Smokefree.gov offers a wide range of information and planning tools to aid quit attempts. It provides links to supporting apps, live contact with professional support via text message or internet chat, articles about common challenges when quitting, quizzes and a tool allowing users to set a quit date and build a quit plan.
- Service URL:
- Agency Responsible:
- U.S. Department of Health and Human Services, National Institute of Health, National Cancer Institute.
- Intervention Type:
- Educational (primarily educational material or psychoeducation). as well as motivational content and skills training
- Course Length:
- Other. no set length
- Support Option:
- Clinical support. via text message or online instant messaging
- Primary Category:
- Target Audience:
- Adult. who want to quit or to help someone else quit
- English and Spanish.
- Open: No registration required.
- Contact Details:
- Research Trials:
- Research RCTs:
- Outcome Summary:
One study (1) has been carried out with N=1034 and a factorial design looking at the effectiveness of five interventions including 1. the Smokefree website, 2. telephone counselling, 3. e-mails containing information and motivational content, 4. a brochure with a detailed guide on planning a quit attempt and avoiding relapse, and 5. Nicotine replacement therapy (NRT), including two weeks worth of lozenges. For each participant in the study, each of these interventions could be in either the "on" (active) or "off" (control) position. The control condition for the Smokefree website was a pared down "lite" version of the website, containing only information and no skills training. The active Smokefree website was found to have a significant effect on abstinence at 3 months, but only when not combined with the active e-mail messaging intervention. The only other intervention to produce a significant effect on abstinence was NRT. This provides some evidence that the Smokefree website may be effective in promoting abstinence from smoking.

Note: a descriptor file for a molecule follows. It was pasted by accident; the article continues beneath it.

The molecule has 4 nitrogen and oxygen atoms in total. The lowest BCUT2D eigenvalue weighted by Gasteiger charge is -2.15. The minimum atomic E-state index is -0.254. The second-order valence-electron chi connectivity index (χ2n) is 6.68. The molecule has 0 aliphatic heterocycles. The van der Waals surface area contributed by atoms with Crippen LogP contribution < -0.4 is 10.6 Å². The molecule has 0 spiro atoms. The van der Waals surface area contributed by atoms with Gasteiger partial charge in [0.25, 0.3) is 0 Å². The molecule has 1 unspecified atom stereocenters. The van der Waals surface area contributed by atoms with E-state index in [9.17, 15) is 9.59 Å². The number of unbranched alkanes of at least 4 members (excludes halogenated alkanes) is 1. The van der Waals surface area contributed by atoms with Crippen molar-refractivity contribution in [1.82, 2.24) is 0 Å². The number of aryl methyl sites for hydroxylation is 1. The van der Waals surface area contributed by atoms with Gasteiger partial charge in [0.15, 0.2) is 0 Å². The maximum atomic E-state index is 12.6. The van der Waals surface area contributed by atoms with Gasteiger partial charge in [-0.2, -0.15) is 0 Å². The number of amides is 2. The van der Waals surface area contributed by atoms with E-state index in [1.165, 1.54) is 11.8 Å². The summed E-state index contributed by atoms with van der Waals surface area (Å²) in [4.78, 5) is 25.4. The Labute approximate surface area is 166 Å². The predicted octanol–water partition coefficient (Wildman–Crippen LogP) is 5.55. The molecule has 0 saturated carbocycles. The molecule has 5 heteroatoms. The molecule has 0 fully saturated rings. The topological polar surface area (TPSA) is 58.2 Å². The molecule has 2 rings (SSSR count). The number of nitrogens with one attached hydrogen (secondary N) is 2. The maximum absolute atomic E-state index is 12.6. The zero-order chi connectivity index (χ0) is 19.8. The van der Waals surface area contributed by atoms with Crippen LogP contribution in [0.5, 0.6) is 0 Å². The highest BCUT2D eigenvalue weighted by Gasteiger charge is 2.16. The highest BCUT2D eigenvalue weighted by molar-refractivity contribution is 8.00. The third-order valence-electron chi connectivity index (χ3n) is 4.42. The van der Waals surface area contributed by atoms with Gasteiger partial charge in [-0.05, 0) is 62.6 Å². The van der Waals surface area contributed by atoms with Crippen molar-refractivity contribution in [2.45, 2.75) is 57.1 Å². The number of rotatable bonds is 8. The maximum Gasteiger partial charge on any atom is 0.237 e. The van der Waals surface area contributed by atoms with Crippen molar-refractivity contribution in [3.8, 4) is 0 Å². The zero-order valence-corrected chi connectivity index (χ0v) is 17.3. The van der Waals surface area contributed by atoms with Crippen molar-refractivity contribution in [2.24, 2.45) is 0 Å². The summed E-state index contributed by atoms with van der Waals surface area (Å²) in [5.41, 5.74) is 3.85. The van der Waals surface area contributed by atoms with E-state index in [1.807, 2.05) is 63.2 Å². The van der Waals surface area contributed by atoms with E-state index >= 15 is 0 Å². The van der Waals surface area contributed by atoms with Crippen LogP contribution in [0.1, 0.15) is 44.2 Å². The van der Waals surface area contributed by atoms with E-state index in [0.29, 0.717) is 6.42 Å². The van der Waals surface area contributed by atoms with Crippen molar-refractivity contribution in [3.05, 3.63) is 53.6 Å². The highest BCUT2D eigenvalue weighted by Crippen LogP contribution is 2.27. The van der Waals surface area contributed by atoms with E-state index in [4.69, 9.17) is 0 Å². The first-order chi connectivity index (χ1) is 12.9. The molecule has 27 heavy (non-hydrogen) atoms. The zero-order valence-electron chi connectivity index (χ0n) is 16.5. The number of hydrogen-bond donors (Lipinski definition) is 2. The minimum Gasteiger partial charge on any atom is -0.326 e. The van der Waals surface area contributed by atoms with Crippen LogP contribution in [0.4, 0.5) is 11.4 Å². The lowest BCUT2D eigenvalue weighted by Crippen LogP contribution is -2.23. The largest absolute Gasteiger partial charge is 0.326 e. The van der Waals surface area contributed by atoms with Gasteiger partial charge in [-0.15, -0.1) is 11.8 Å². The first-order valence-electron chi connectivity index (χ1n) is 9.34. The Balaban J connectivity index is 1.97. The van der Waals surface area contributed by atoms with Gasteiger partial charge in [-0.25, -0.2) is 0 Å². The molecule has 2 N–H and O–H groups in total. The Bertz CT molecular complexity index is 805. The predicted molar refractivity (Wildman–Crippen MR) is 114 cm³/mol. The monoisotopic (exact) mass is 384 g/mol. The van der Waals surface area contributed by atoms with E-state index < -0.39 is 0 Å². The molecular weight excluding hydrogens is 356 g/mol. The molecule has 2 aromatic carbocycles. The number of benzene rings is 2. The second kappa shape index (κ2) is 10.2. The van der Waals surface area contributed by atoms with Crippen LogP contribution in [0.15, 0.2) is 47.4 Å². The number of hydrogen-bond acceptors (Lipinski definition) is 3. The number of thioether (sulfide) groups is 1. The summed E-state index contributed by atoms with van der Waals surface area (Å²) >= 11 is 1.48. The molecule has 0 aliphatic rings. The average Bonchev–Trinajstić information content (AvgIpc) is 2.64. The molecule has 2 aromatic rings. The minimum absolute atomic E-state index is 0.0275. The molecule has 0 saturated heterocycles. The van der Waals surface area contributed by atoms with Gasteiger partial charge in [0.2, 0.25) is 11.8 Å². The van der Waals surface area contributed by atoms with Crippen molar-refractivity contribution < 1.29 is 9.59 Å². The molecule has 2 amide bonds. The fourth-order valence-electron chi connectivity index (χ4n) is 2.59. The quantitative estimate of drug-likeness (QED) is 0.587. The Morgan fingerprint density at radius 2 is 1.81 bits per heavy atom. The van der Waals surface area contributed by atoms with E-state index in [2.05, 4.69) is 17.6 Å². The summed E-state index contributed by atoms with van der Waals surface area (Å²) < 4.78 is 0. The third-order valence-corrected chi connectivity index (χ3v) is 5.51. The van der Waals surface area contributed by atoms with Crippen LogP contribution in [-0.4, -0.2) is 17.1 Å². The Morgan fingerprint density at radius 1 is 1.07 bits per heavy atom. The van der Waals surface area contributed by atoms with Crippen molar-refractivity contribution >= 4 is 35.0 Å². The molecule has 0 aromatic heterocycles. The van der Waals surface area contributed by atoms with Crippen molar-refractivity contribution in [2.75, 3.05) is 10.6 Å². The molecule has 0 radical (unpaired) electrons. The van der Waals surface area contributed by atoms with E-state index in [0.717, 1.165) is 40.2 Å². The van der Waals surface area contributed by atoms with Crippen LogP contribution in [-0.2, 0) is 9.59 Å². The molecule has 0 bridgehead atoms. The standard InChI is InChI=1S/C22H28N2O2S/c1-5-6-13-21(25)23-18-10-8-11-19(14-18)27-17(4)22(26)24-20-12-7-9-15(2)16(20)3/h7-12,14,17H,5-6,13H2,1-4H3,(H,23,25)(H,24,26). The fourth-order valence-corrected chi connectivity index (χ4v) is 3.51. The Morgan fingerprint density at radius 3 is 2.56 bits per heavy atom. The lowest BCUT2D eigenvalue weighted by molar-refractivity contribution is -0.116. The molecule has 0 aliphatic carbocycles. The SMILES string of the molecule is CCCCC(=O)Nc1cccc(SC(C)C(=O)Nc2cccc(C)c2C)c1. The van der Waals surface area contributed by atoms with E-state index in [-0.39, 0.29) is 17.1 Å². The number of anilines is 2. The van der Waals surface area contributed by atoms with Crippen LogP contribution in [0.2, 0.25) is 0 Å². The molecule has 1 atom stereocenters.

In another study (2) N=1309 users of Smokefree were followed in an open trial over a period of 12 months. The study found that the length of time participants spent engaged with the program was significantly associated with abstinence at 12 months. Those who were still logging into the site in the 5th week had a significant 48% increased likelihood of 30 day abstinence compared to those who did not log in after the first week. This suggests the possibility of a dose response relationship for this program.
- Recommended rating, reviewer 1:
- Recommended rating, reviewer 2:
Read more about Beacon's Smiley Rating System.
Research paper citations
(1) Fraser, D., Kobinsky, K., Smith, S. S., Kramer, J., Theobald, W. E., & Baker, T. B. (2014). Five population-based interventions for smoking cessation: a MOST trial. Translational behavioral medicine, 4(4), 382-390.
(2) Bricker, J. B., Sridharan, V., Zhu, Y., Mull, K. E., Heffner, J. L., Watson, N. L., ... & Di, C. (2018). Trajectories of 12-Month Usage Patterns for Two Smoking Cessation Websites: Exploring How Users Engage Over Time. Journal of medical Internet research, 20(4), e10143.
User ratings and comments are moderated in order to assure the quality of the submissions. It might take a week for your rating to show up.
Login to rate this service.
Other user ratings
No ratings for this service yet.
Last Updated: June 12th 2018